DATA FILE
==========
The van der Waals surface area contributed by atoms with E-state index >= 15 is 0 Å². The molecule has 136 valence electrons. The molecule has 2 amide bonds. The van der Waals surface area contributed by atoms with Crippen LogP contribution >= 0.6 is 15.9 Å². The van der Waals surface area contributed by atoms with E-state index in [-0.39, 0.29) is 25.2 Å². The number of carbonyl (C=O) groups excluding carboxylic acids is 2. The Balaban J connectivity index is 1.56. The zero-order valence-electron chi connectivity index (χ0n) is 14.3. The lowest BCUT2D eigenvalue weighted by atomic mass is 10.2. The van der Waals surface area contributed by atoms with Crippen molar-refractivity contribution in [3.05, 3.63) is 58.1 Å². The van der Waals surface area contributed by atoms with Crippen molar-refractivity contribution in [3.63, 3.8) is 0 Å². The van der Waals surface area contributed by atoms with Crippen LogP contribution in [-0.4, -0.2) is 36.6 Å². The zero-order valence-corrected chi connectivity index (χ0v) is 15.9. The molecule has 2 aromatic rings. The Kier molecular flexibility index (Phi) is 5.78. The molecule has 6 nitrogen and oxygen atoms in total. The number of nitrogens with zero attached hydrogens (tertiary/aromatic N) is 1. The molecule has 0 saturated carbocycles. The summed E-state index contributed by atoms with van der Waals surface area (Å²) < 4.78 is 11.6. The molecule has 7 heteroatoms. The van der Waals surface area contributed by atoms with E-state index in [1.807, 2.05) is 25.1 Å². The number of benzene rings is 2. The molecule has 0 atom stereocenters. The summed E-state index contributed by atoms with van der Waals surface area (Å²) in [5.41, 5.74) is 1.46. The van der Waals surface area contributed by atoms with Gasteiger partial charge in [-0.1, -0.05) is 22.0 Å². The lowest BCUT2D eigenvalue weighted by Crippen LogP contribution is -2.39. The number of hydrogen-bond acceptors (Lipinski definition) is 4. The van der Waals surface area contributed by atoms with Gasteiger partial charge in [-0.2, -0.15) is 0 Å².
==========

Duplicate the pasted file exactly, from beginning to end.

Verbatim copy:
The van der Waals surface area contributed by atoms with E-state index >= 15 is 0 Å². The molecule has 136 valence electrons. The molecule has 2 amide bonds. The van der Waals surface area contributed by atoms with Crippen LogP contribution >= 0.6 is 15.9 Å². The van der Waals surface area contributed by atoms with E-state index in [-0.39, 0.29) is 25.2 Å². The number of carbonyl (C=O) groups excluding carboxylic acids is 2. The Balaban J connectivity index is 1.56. The zero-order valence-electron chi connectivity index (χ0n) is 14.3. The lowest BCUT2D eigenvalue weighted by atomic mass is 10.2. The van der Waals surface area contributed by atoms with Crippen molar-refractivity contribution in [3.05, 3.63) is 58.1 Å². The van der Waals surface area contributed by atoms with Crippen molar-refractivity contribution in [3.63, 3.8) is 0 Å². The van der Waals surface area contributed by atoms with Crippen LogP contribution in [-0.4, -0.2) is 36.6 Å². The zero-order valence-corrected chi connectivity index (χ0v) is 15.9. The molecule has 2 aromatic rings. The Kier molecular flexibility index (Phi) is 5.78. The molecule has 6 nitrogen and oxygen atoms in total. The number of nitrogens with zero attached hydrogens (tertiary/aromatic N) is 1. The molecule has 0 saturated carbocycles. The summed E-state index contributed by atoms with van der Waals surface area (Å²) < 4.78 is 11.6. The molecule has 7 heteroatoms. The van der Waals surface area contributed by atoms with E-state index in [1.807, 2.05) is 25.1 Å². The number of benzene rings is 2. The molecule has 0 atom stereocenters. The summed E-state index contributed by atoms with van der Waals surface area (Å²) in [5.41, 5.74) is 1.46. The van der Waals surface area contributed by atoms with Gasteiger partial charge in [-0.1, -0.05) is 22.0 Å². The lowest BCUT2D eigenvalue weighted by Crippen LogP contribution is -2.39. The number of hydrogen-bond acceptors (Lipinski definition) is 4. The van der Waals surface area contributed by atoms with Gasteiger partial charge in [-0.2, -0.15) is 0 Å².